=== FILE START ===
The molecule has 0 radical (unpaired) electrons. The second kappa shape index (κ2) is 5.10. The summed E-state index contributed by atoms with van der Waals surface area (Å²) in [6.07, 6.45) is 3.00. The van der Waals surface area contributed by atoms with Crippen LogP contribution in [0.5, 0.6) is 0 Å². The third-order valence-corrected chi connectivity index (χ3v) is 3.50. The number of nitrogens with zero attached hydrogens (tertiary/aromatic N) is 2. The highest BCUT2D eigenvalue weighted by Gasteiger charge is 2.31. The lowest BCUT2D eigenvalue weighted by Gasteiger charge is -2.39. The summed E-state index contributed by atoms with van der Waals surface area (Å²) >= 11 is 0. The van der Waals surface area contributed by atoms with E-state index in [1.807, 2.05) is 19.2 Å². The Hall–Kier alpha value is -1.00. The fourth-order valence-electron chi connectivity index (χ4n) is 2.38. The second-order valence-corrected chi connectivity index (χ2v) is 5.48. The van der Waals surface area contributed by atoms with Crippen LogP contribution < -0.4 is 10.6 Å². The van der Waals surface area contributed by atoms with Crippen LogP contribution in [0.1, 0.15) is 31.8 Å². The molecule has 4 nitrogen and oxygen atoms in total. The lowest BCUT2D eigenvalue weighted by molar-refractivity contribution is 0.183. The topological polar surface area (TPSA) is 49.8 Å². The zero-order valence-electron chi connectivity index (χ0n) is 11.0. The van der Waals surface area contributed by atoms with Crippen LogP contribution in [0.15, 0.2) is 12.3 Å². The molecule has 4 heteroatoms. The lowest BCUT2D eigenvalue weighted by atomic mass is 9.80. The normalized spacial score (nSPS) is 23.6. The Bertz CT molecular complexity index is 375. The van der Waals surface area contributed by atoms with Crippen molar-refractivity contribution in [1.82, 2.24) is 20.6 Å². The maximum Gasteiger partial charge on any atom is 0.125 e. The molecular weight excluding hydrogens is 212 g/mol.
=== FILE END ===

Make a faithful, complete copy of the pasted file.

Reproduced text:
The molecule has 0 radical (unpaired) electrons. The second kappa shape index (κ2) is 5.10. The summed E-state index contributed by atoms with van der Waals surface area (Å²) in [6.07, 6.45) is 3.00. The van der Waals surface area contributed by atoms with Crippen LogP contribution in [0.5, 0.6) is 0 Å². The third-order valence-corrected chi connectivity index (χ3v) is 3.50. The number of nitrogens with zero attached hydrogens (tertiary/aromatic N) is 2. The highest BCUT2D eigenvalue weighted by Gasteiger charge is 2.31. The lowest BCUT2D eigenvalue weighted by Gasteiger charge is -2.39. The summed E-state index contributed by atoms with van der Waals surface area (Å²) >= 11 is 0. The van der Waals surface area contributed by atoms with E-state index in [1.807, 2.05) is 19.2 Å². The Hall–Kier alpha value is -1.00. The fourth-order valence-electron chi connectivity index (χ4n) is 2.38. The second-order valence-corrected chi connectivity index (χ2v) is 5.48. The van der Waals surface area contributed by atoms with Crippen LogP contribution < -0.4 is 10.6 Å². The van der Waals surface area contributed by atoms with Crippen LogP contribution in [0.1, 0.15) is 31.8 Å². The molecule has 4 nitrogen and oxygen atoms in total. The lowest BCUT2D eigenvalue weighted by molar-refractivity contribution is 0.183. The topological polar surface area (TPSA) is 49.8 Å². The zero-order valence-electron chi connectivity index (χ0n) is 11.0. The van der Waals surface area contributed by atoms with Crippen LogP contribution in [0.15, 0.2) is 12.3 Å². The molecule has 4 heteroatoms. The lowest BCUT2D eigenvalue weighted by atomic mass is 9.80. The normalized spacial score (nSPS) is 23.6. The Bertz CT molecular complexity index is 375. The van der Waals surface area contributed by atoms with Crippen molar-refractivity contribution in [1.82, 2.24) is 20.6 Å². The maximum Gasteiger partial charge on any atom is 0.125 e. The molecular weight excluding hydrogens is 212 g/mol.